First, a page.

Wednesday 20 June 2018

Trump cancels North Korea summit

The US president said a ‘maximum pressure campaign’ will continue and he is ‘waiting’ should Kim Jong Un choose to engage in ‘constructive’ actions.

People watch a TV screen showing Donald Trump and Kim Jong Un
People watch a TV screen showing Donald Trump and Kim Jong Un

By Catherine Lucey, Zeke Miller and Matthew Lee, Associated Press

US President Donald Trump has called off next month’s summit with North Korea’s Kim Jong Un, calling the cancellation a “tremendous setback” for peace.

He also stressed the US military is ready to respond to any “foolish or reckless acts” by the North.

Mr Trump first announced his decision in a letter to Mr Kim released by the White House, in which he cited “tremendous anger and open hostility” in a recent statement by the North, adding that it was “inappropriate, at this time, to have this long-planned meeting”.

Speaking at the White House later, Mr Trump said a “maximum pressure campaign” will continue against North Korea and that he was “waiting” should Mr Kim choose to engage in “constructive” actions.

He added that it was “possible that the existing summit could take place or a summit at some later date”.

The abrupt cancellation of the June 12 meeting withdraws the US for now from an unprecedented summit that offered the prospect of a historic nuclear peace treaty or an epic diplomatic failure.

No sitting American president has ever met with a North Korea leader.

In the North Korean statement that Mr Trump cited, a top Foreign Ministry official referred to Vice President Mike Pence as a “political dummy” for his comments on the North and said it was up to the US whether they will “meet us at a meeting room or encounter us at nuclear-to-nuclear showdown”.

Mr Trump said the world was losing a “great opportunity for lasting peace and great prosperity and wealth”.

But he left the door open to the chance that the summit could yet be rescheduled, saying: “If you change your mind having to do with this most important summit, please do not hesitate to call me or write.”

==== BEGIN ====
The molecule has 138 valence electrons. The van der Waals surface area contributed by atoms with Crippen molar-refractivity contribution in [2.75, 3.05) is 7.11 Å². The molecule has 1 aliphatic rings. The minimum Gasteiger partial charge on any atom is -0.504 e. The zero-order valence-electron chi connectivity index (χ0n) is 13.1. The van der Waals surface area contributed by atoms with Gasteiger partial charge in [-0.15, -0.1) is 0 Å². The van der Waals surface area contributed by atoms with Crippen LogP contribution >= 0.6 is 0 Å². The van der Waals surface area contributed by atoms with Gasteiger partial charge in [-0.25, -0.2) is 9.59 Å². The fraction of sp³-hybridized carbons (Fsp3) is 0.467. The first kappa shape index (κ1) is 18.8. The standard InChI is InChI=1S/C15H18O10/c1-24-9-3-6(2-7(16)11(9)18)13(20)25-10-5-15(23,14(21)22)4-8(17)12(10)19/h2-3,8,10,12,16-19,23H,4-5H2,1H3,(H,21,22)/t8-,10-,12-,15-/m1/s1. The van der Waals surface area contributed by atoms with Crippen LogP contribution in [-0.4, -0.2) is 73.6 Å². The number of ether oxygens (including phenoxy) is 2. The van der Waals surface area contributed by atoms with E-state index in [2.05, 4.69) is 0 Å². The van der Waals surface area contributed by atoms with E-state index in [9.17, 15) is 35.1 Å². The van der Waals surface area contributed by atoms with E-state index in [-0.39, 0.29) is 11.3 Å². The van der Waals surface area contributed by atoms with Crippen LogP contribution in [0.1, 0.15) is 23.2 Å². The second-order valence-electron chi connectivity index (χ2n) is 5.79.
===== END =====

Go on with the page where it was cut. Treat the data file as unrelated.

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A copy of the letter sent to North Korean leader Kim Jong Un from President Donald Trump (J David Ake/AP)

One US official said the decision to call off the summit was made on Thursday morning in response to the statement disparaging Mr Pence and threatening nuclear war.

A White House official said it was incorrect to focus solely on the “dummy” comment, saying that the nuclear threats meant that no summit could be successful under such circumstances.

US secretary of state Mike Pompeo said North Korea had not responded to repeated requests from US officials to discuss logistics for the summit.

He told the Senate foreign relations committee the lack of responses was an additional reason for Mr Trump’s decision.

Mr Pompeo said the North’s attitude had changed markedly since he returned from a trip to Pyongyang earlier this month during which he met with Mr Kim and oversaw the release of three Americans being held there.

South Korean President Moon Jae-in played a major role in planning for the summit and sought to keep it on the rails in a visit to the White House this week.

His office said that it was trying to work out Mr Trump’s intentions in cancelling the summit.

Mr Pompeo, asked about a report that the South had not been informed before the president’s letter was made public, said simply: “We are locked in to the Republic of Korea. We are in lockstep with them.”

The cancellation came shortly after Mr Kim made good on his promise to demolish his country’s nuclear test site, which was formally closed in a series of huge explosions on Thursday as a group of foreign journalists looked on.

The explosions at the test site deep in the mountains of the North’s sparsely populated north east were supposed to build confidence ahead of the summit.

However, the closing of the site is not an irreversible move and would need to be followed by many more significant measures to meet the demand for real denuclearisation.

The president had agreed to the historic sit-down in March after months of trading insults and nuclear threats with the North Korean leader.

But after criticism from North Korea, Mr Trump cast doubt this week on whether the meeting would happen.

White House officials have privately predicted for weeks that the summit could be cancelled once or twice before actually taking place, owing to the hard-nosed style of the two leaders.

Mr Trump has seemed to welcome chatter of a Nobel Peace Prize, but that has yielded in recent weeks to the sobering prospect of ensuring a successful outcome with Mr Kim.

Press Association

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